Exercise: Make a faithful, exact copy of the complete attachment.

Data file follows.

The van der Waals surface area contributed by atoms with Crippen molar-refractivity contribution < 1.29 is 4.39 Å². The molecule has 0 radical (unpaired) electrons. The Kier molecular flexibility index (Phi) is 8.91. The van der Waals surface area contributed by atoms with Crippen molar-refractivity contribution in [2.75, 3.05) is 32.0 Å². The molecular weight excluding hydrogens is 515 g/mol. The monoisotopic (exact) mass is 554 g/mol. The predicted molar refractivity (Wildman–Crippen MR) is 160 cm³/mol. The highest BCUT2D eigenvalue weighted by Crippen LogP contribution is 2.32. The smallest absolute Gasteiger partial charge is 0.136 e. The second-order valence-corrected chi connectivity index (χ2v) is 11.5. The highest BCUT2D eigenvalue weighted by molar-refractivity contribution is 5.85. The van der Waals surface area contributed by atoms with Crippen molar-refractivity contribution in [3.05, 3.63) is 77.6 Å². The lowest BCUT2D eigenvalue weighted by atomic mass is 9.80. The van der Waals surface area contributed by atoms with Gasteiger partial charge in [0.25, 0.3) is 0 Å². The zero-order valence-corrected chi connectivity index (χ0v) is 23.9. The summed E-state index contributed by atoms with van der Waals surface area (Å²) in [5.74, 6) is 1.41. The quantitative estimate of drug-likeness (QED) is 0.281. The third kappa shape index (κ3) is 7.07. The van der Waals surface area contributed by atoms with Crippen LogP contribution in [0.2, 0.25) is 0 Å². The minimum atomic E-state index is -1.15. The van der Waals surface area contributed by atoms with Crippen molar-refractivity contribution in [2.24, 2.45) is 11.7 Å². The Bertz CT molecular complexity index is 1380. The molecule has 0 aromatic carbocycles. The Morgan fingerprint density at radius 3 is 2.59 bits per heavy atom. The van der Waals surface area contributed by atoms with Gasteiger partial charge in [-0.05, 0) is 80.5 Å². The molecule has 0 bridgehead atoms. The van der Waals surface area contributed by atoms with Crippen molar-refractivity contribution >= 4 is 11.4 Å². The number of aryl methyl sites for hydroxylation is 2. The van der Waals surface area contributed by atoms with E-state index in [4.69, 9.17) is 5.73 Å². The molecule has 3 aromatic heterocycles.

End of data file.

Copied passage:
The van der Waals surface area contributed by atoms with Crippen molar-refractivity contribution < 1.29 is 4.39 Å². The molecule has 0 radical (unpaired) electrons. The Kier molecular flexibility index (Phi) is 8.91. The van der Waals surface area contributed by atoms with Crippen molar-refractivity contribution in [2.75, 3.05) is 32.0 Å². The molecular weight excluding hydrogens is 515 g/mol. The monoisotopic (exact) mass is 554 g/mol. The predicted molar refractivity (Wildman–Crippen MR) is 160 cm³/mol. The highest BCUT2D eigenvalue weighted by Crippen LogP contribution is 2.32. The smallest absolute Gasteiger partial charge is 0.136 e. The second-order valence-corrected chi connectivity index (χ2v) is 11.5. The highest BCUT2D eigenvalue weighted by molar-refractivity contribution is 5.85. The van der Waals surface area contributed by atoms with Crippen molar-refractivity contribution in [3.05, 3.63) is 77.6 Å². The lowest BCUT2D eigenvalue weighted by atomic mass is 9.80. The van der Waals surface area contributed by atoms with Gasteiger partial charge in [0.25, 0.3) is 0 Å². The zero-order valence-corrected chi connectivity index (χ0v) is 23.9. The summed E-state index contributed by atoms with van der Waals surface area (Å²) in [5.74, 6) is 1.41. The quantitative estimate of drug-likeness (QED) is 0.281. The third kappa shape index (κ3) is 7.07. The van der Waals surface area contributed by atoms with Crippen LogP contribution in [0.2, 0.25) is 0 Å². The minimum atomic E-state index is -1.15. The van der Waals surface area contributed by atoms with Crippen molar-refractivity contribution in [2.24, 2.45) is 11.7 Å². The Bertz CT molecular complexity index is 1380. The molecule has 0 aromatic carbocycles. The Morgan fingerprint density at radius 3 is 2.59 bits per heavy atom. The van der Waals surface area contributed by atoms with Gasteiger partial charge in [-0.05, 0) is 80.5 Å². The molecule has 0 bridgehead atoms. The van der Waals surface area contributed by atoms with Crippen molar-refractivity contribution >= 4 is 11.4 Å². The number of aryl methyl sites for hydroxylation is 2. The van der Waals surface area contributed by atoms with E-state index in [4.69, 9.17) is 5.73 Å². The molecule has 3 aromatic heterocycles.